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Yes, You Can Get Fired For Doing Legal Drugs

Colorado Supreme Court ruled that it was legal to fire a wheelchair-bound employee for using legal medical marijuana.

Yes, You Can Get Fired For Doing Legal Drugs
[Photo: Johnny Williams/DOFOLLOW]

In the department of counterintuitive court rulings, Colorado’s Supreme Court ruled in favor of Dish Network, when the company fired an employee for smoking marijuana.

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The fact that the weed in question was medical grade, prescribed by a doctor for seizures suffered as a result of a car accident that left him paralyzed and wheelchair bound, not consumed on the job–and that it is legal to use marijuana even recreationally in Colorado–didn’t sway the court. The decision is a win for companies in the state with a zero-tolerance policy.

But it certainly makes it more challenging for employees who might think they have certain rights if they are engaging in lawful (if still not completely socially acceptable) behavior when they are off the clock. The Colorado Supreme Court’s ruling was based on the fact that, while state law permits marijuana use, federal law doesn’t, and that took precedence. It’s a big win for companies beyond Dish Network, especially if they rely on federal contracts that demand that they stay compliant with federal drug-free workplace laws.

Colorado Supreme CourtPhoto: Flickr user Jeffrey Beall

That may change as support for the legalization of weed is gaining popularity, according to recent research from Pew. Millennials lead the pack with 68% in favor of legalization, and seven in 10 Americans believe that alcohol is more harmful to a person’s health than marijuana. But even drinking off the clock is held to a different standard.

Brandon Coats, the fired employee in question, told the New York Times: “A person can drink all night long, be totally hung over the next day and go to work and there’s no problem with it.” Some employers state up front they won’t stand for drug use of any kind. The Times report noted one job ad in Denver stated: “Please do not apply if you are NOT drug free or carry a medical marijuana card.”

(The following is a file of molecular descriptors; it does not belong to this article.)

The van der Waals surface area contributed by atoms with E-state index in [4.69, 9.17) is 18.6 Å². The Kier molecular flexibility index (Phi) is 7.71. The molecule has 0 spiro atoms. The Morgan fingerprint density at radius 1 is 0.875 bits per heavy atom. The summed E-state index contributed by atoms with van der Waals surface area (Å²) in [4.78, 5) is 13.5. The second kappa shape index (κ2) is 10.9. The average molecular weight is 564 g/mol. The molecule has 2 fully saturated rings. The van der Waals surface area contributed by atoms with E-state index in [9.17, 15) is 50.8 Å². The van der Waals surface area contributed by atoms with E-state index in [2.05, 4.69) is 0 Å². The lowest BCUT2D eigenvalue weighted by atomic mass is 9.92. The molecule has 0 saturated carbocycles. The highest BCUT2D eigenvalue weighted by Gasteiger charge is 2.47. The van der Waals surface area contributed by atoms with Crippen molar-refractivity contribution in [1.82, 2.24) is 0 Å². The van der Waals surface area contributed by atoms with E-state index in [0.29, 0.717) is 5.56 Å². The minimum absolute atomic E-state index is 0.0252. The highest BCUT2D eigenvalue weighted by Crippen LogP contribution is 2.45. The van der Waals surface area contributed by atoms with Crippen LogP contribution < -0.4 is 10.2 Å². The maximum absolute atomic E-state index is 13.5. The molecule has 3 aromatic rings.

In Arizona, where the majority of employment relationships aren’t under contract, meaning you could be let go at any time and for any reason that is not illegal, off-hours drinking and carousing could get you fired. Especially if you post your exploits publicly on social media.

Further muddying the waters is Title I of the Americans With Disabilities Act, which states it “specifically permits employers to ensure that the workplace is free from the illegal use of drugs and the use of alcohol, and to comply with other federal laws and regulations regarding drug and alcohol use. At the same time, the ADA provides limited protection from discrimination for recovering drug abusers and for alcoholics.” In other words, even if you were an addict and got clean, you may not be treated as such by an employer.

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While cultures of acceptance and denial continue to clash, companies are still using drug tests as a way to weed out (no pun intended) “undesirable” candidates to the tune of 9.1 million tests last year. One estimate is that nearly half (40%) of employers use drug tests during the hiring process, and among those tested, 350,000 returned positive results for marijuana, amphetamines, and painkillers.

Five years ago, assembly-line worker Sue Bates was fired for taking the painkiller hydrocodone, which her doctor prescribed for back pain. She sued her former employer, Dura, a manufacturer of car parts. For its part, Dura maintained they were just trying to keep the workplace safe and couldn’t be sure workers weren’t impaired if they took certain prescription drugs.

Some doctors report treating workers who have lost fingers because one of their colleagues was too out of it on drugs, while others, like Dr. Barry Sample, director of science and technology for the Employer Solutions business of Quest Diagnostics, recommend that employers create a policy that clearly indicates which drugs their workers might be tested for and under what circumstances. Supervisors, he told the New York Times, “should be carefully trained to look for signs of impairment–the ‘reasonable suspicion’ necessary under law to warrant testing.”

Given that a recent Mayo Clinic study found that nearly 70% of Americans were prescribed antidepressants or opioid painkillers–the latter blamed for the and fatal overdoses–something has to give.

A drug test doesn’t measure a person’s ability to be productive, nor has it been proven to be a definitive scare tactic to discourage future drug use. But the power of a discount from an insurance company or the promise of a squeaky-clean reputation continue to hold sway.

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About the author

Lydia Dishman is a reporter writing about the intersection of tech, leadership, and innovation. She is a regular contributor to Fast Company and has written for CBS Moneywatch, Fortune, The Guardian, Popular Science, and the New York Times, among others.

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